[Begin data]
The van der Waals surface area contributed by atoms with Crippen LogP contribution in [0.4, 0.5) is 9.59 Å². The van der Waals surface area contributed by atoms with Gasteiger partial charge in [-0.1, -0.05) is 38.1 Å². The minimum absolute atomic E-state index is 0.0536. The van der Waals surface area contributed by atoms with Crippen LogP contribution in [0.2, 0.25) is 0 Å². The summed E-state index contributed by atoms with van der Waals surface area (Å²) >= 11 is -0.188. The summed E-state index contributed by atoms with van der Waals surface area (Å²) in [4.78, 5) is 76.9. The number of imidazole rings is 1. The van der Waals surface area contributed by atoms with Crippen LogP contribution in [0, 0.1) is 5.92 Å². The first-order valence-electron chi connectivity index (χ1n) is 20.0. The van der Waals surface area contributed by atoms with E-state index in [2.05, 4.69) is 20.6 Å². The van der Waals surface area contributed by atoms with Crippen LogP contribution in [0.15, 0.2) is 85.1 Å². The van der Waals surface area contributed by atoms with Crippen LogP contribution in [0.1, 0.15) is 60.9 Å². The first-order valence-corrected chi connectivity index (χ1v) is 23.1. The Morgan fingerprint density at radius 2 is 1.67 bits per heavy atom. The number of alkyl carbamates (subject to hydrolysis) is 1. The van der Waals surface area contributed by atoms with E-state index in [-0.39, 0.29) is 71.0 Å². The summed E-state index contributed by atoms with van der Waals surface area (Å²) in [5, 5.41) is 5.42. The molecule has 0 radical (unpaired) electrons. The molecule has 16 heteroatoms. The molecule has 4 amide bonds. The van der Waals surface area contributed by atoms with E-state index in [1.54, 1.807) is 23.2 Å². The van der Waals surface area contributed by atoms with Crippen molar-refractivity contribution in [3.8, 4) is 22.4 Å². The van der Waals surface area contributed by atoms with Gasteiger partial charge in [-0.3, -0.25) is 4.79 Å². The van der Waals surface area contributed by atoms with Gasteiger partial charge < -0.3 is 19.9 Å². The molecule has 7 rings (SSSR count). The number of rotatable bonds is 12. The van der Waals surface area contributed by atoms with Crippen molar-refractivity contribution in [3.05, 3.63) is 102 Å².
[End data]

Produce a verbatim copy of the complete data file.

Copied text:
The van der Waals surface area contributed by atoms with Crippen LogP contribution in [0.4, 0.5) is 9.59 Å². The van der Waals surface area contributed by atoms with Gasteiger partial charge in [-0.1, -0.05) is 38.1 Å². The minimum absolute atomic E-state index is 0.0536. The van der Waals surface area contributed by atoms with Crippen LogP contribution in [0.2, 0.25) is 0 Å². The summed E-state index contributed by atoms with van der Waals surface area (Å²) >= 11 is -0.188. The summed E-state index contributed by atoms with van der Waals surface area (Å²) in [4.78, 5) is 76.9. The number of imidazole rings is 1. The van der Waals surface area contributed by atoms with Crippen LogP contribution in [0, 0.1) is 5.92 Å². The first-order valence-electron chi connectivity index (χ1n) is 20.0. The van der Waals surface area contributed by atoms with E-state index in [2.05, 4.69) is 20.6 Å². The van der Waals surface area contributed by atoms with Crippen LogP contribution in [0.15, 0.2) is 85.1 Å². The van der Waals surface area contributed by atoms with Crippen LogP contribution in [0.1, 0.15) is 60.9 Å². The first-order valence-corrected chi connectivity index (χ1v) is 23.1. The Morgan fingerprint density at radius 2 is 1.67 bits per heavy atom. The number of alkyl carbamates (subject to hydrolysis) is 1. The van der Waals surface area contributed by atoms with E-state index in [-0.39, 0.29) is 71.0 Å². The summed E-state index contributed by atoms with van der Waals surface area (Å²) in [5, 5.41) is 5.42. The molecule has 0 radical (unpaired) electrons. The molecule has 16 heteroatoms. The molecule has 4 amide bonds. The van der Waals surface area contributed by atoms with E-state index in [1.54, 1.807) is 23.2 Å². The van der Waals surface area contributed by atoms with Crippen molar-refractivity contribution in [3.8, 4) is 22.4 Å². The van der Waals surface area contributed by atoms with Gasteiger partial charge in [-0.3, -0.25) is 4.79 Å². The van der Waals surface area contributed by atoms with Gasteiger partial charge < -0.3 is 19.9 Å². The molecule has 7 rings (SSSR count). The number of rotatable bonds is 12. The van der Waals surface area contributed by atoms with Crippen molar-refractivity contribution in [3.05, 3.63) is 102 Å².